US drones have maimed and killed thousands of people in Yemen, Somalia, Pakistan, Iraq, Libya, and Afghanistan. This year alone there have been over 333 drone strikes in Afghanistan.
Now US peace activists are holding demonstrations to oppose drone warfare and demand that Guantanamo prison be closed. Below are some actions that are near enough for Canadian activists to join.
Peggy Mason is the new president of the Ottawa-based Rideau Institute, with Steven Staples becoming the new vice president. Mason served as Canada’s ambassador for disarmament from 1989 through 1994. Since then she has worked on various aspects of UN peacekeeping training.
The United States tested 67 nuclear weapons in the Marshall Islands between 1946 to 1958, including the “Bravo” shot—a 15-megaton bomb equivalent to 1,300 Hiroshima blasts. Although evacuated, the inhabitants of two of the islands were exposed to radiation and have suffered major birth defects, including “jelly fish babies” born with transparent skin and no bones. The overall health effects of the tests for Marshall Islanders is still a matter of contention. In the late 1950s one in three births there resulted in fetal deaths. Hepatitis B and liver cancer are about 30 times higher in the Marshalls than in the US and cervical cancer is 60 times higher. Life expectancy has declined to 40 years. Some communities suffered so much that they decided to stop reproducing and go extinct.
But instead, now the Republic of the Marshall Islands is fighting back by filing a lawsuit at the International Court of Justice (ICJ) in The Hague. They are suing all nine states that own nuclear weapons for failing to eliminate their nuclear arsenals. They are also suing the US in the US Federal District Court, so the US case will be heard domestically as well.
The nuclear states were not informed in advance and several of them must have been surprised by the nature of the case. In addition to the five “official” nuclear weapons states—the US, UK, Russia, China, and France—the suit also charges four states which are not signatories to the Non-Proliferation Treaty (NPT): India, Pakistan, Israel, and North Korea.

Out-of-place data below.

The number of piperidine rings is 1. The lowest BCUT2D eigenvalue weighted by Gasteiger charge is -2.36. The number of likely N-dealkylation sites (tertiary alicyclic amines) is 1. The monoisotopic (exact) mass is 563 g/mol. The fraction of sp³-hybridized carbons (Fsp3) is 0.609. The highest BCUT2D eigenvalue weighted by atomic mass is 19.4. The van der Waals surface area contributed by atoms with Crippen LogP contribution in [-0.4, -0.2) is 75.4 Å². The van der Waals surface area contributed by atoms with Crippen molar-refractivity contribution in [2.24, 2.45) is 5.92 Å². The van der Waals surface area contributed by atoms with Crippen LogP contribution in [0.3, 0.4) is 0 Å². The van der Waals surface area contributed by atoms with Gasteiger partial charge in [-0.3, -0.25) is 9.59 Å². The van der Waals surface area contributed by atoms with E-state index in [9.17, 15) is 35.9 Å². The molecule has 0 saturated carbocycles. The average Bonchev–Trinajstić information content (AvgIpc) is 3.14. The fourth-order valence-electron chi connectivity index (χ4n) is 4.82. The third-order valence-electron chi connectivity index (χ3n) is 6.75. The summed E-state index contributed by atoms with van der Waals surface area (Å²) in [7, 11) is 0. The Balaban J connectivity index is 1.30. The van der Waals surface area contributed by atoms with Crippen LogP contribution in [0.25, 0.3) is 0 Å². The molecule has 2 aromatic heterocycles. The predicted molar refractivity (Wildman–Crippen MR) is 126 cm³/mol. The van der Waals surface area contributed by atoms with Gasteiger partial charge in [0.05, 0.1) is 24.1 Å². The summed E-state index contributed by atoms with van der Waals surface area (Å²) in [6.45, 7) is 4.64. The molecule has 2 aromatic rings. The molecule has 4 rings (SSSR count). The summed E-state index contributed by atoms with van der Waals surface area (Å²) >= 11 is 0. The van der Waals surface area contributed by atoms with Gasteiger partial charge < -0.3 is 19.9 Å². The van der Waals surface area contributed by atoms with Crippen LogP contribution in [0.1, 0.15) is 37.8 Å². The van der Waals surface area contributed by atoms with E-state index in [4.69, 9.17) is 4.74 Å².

Indeed, Israel has never officially acknowledged even possessing nuclear weapons, and will no doubt claim exemption from any obligations to adhere to the NPT. The remarkable thing about this case is that it will try to force these four countries to adhere to the same disarmament obligations as if they had accepted the treaty.
The lawsuit charges these four states with violating international customary law. This accusation is unprecedented, but it does reflect a belief on the part of an increasing number of international legal experts that the NPT, because it is nearly universally accepted, should be treated as a part of customary international law. That would mean that all states must abide by it, whether or not they have actually signed the treaty. The suit accuses all the nuclear weapons states of a “flagrant denial of human justice.”
The five NPT-signatory nuclear weapons states had pledged to disarm under Article VI of the treaty, but instead are currently modernizing their nuclear weapons, which according to the lawsuit, is a clear violation of the NPT.
It is uncertain whether the ICJ will hear testimony from civil society organizations, but there are certainly many who want to support the Marshall Islanders’ case. For the first time, humanitarian factors may be presented as evidence for nuclear disarmament.
“Public Policy and the Environment,” Class blog for PSCI 3206 University of Colorado at Boulder; Avner Cohen and Lily Vaccaro in Bulletin of the Atomic Scientists, May 2014.